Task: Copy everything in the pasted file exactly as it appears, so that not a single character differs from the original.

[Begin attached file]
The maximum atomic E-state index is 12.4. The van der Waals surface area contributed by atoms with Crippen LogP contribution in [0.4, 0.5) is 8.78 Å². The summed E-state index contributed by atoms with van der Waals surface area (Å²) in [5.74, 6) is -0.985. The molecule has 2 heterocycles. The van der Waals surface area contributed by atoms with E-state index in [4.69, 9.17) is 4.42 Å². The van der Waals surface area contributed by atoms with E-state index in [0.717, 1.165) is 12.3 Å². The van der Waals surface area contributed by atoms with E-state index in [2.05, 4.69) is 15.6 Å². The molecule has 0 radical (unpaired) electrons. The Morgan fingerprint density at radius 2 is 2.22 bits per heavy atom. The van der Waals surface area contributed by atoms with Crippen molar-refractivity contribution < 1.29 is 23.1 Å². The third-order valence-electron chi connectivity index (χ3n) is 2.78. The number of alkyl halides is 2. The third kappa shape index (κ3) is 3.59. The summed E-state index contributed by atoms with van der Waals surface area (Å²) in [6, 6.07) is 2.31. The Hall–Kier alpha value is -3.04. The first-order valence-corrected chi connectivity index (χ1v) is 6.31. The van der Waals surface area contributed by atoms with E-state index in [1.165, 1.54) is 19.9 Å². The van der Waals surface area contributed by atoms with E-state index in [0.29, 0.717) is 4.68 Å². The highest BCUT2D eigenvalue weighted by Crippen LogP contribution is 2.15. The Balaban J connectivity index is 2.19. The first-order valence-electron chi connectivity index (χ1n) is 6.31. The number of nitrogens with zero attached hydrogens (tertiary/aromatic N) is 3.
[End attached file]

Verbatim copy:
The maximum atomic E-state index is 12.4. The van der Waals surface area contributed by atoms with Crippen LogP contribution in [0.4, 0.5) is 8.78 Å². The summed E-state index contributed by atoms with van der Waals surface area (Å²) in [5.74, 6) is -0.985. The molecule has 2 heterocycles. The van der Waals surface area contributed by atoms with E-state index in [4.69, 9.17) is 4.42 Å². The van der Waals surface area contributed by atoms with E-state index in [0.717, 1.165) is 12.3 Å². The van der Waals surface area contributed by atoms with E-state index in [2.05, 4.69) is 15.6 Å². The molecule has 0 radical (unpaired) electrons. The Morgan fingerprint density at radius 2 is 2.22 bits per heavy atom. The van der Waals surface area contributed by atoms with Crippen molar-refractivity contribution < 1.29 is 23.1 Å². The third-order valence-electron chi connectivity index (χ3n) is 2.78. The number of alkyl halides is 2. The third kappa shape index (κ3) is 3.59. The summed E-state index contributed by atoms with van der Waals surface area (Å²) in [6, 6.07) is 2.31. The Hall–Kier alpha value is -3.04. The first-order valence-corrected chi connectivity index (χ1v) is 6.31. The van der Waals surface area contributed by atoms with E-state index in [1.165, 1.54) is 19.9 Å². The van der Waals surface area contributed by atoms with E-state index in [0.29, 0.717) is 4.68 Å². The highest BCUT2D eigenvalue weighted by Crippen LogP contribution is 2.15. The Balaban J connectivity index is 2.19. The first-order valence-electron chi connectivity index (χ1n) is 6.31. The number of nitrogens with zero attached hydrogens (tertiary/aromatic N) is 3.